When this effect kicked in there was some mechanical noise heard, indicating the driver had reached it's physical limits. There was some port chuffing as well. This was evident even at my normal listening position. The specifications claim this unit is capable of 25Hz at -3dB, but my conclusion would be that's somewhat optimistic. OSD does provide graphs to corroborate their contention, which I attached to this post for reference sake.
The Balrog's roar was produced much better, and exhibited a good overall balance. The fire effect that also accompanies him (her?) everywhere was clear, and displayed an impressive amount of power. When the staircase starts to crumble and fall, crashing down into the abyss, the bass was delivered in a solid manner and with great detail. The various impacts were balanced with the other sounds in a well controlled and precise way. It became apparent the only place the PS10 was having trouble keeping up was with the very low frequencies - above that octave it did an admirable job.
Collateral: Club Fever - This disc has the option of using DTS or DD, so I tested with both. The only significant difference is DTS has a bit of additional low bass, while DD seems to have a little more clarity.
Although this scene doesn't contain a tremendous amount of LFE information it does have a driving musical soundtrack, and over-emphasized gun sounds. The music portion I've found can cause trouble for a subwoofer because it does tend to drown out the voice track in certain spots. Because of that an articulate subwoofer is critical. The PS10 performed well here.
With DTS the music did not over-power the dialog, which I have observed with other budget subwoofers in the past. The driving synth bass track sounded like it would in a club, albeit with a smaller sound system (in other words you don't feel it, but you certainly hear it). The gun sounds were delivered with authority and blended properly with the other effects. No matter how close I got to the sub there was no audible indications of distress during any portion of this scene.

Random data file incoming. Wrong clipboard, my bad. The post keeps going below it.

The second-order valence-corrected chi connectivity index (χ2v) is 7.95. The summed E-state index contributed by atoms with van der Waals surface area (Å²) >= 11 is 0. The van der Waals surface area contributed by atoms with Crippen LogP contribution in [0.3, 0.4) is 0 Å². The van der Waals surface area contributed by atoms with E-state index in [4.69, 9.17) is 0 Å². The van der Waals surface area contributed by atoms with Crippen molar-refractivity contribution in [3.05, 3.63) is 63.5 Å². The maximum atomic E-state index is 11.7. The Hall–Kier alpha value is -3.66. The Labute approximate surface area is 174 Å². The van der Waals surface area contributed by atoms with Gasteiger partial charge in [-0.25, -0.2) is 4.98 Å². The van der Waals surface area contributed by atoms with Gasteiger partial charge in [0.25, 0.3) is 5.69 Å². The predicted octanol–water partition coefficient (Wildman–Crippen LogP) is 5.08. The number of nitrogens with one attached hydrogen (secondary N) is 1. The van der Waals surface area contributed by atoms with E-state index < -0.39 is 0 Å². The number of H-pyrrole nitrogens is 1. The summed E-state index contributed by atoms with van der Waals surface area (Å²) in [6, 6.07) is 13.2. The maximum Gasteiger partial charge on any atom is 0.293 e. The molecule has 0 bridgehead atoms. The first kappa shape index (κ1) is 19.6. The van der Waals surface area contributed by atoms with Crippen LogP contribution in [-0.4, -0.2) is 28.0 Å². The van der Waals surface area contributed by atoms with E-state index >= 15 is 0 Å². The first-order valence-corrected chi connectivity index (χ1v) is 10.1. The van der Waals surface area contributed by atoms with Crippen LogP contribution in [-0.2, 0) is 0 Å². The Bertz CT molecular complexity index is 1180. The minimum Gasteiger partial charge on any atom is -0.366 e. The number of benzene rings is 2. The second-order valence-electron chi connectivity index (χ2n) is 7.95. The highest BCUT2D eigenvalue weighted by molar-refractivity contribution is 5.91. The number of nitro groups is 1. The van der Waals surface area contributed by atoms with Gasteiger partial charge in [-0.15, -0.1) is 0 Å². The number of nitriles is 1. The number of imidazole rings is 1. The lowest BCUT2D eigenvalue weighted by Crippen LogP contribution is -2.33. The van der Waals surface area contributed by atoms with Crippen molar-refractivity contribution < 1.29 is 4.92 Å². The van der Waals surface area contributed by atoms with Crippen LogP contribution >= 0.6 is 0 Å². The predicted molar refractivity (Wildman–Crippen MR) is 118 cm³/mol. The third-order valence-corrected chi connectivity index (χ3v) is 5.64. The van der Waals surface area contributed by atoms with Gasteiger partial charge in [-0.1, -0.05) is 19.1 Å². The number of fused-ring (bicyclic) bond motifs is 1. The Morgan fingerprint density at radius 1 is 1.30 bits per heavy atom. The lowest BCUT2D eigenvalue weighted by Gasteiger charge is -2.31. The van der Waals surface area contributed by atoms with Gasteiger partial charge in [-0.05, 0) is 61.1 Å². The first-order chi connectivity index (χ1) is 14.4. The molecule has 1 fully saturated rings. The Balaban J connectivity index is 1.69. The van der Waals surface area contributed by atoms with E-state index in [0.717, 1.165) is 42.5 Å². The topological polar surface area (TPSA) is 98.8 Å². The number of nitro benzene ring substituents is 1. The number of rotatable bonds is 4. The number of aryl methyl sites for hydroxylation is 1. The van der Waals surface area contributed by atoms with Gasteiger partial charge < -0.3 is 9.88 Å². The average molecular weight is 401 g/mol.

Avatar: Assault on Home Tree - For those familiar with the movie this scene has low frequencies, ultra-low frequencies, explosions, voices and enough other things going on to provide a good test of virtually every component in your system. The PS10 survived this scene virtually unscathed. I say "virtually" because when you got close to it there was some port noise in a few spots, but thankfully no untoward mechanical sounds. From the listening position the port sound was completely inaudible.
As the gunships approach Home Tree you can almost feel the underlying intensity. Realistically, a 10" subwoofer is not going to give much -- if any -- physical sensation of impact but there was an occasional rumble felt, which I didn't expect. While the missiles were being fired at the base of the tree all the low frequency elements were surprisingly distinct; the launch, the sound of propulsion and the delivery of payload. As more and more started to strike the tree the intensity picks up, yet the PS10 kept pace and never faltered.
As the tree begins to crumble and fall the ultra-low effects start to kick in, and the PS10 kept right on chugging along. There was a degree of ultimate impact missing, but it wasn't as much as you might expect given the price of this unit. From the crackling and explosion of the roots as the weight from the tree starts to shift, all the way to the final massive thud when it smashes into the ground, the bass sounds were pronounced and detailed. Not until I sat within 3 feet of the sub was there even a hint of stress, and that consisted of only a small amount of port noise.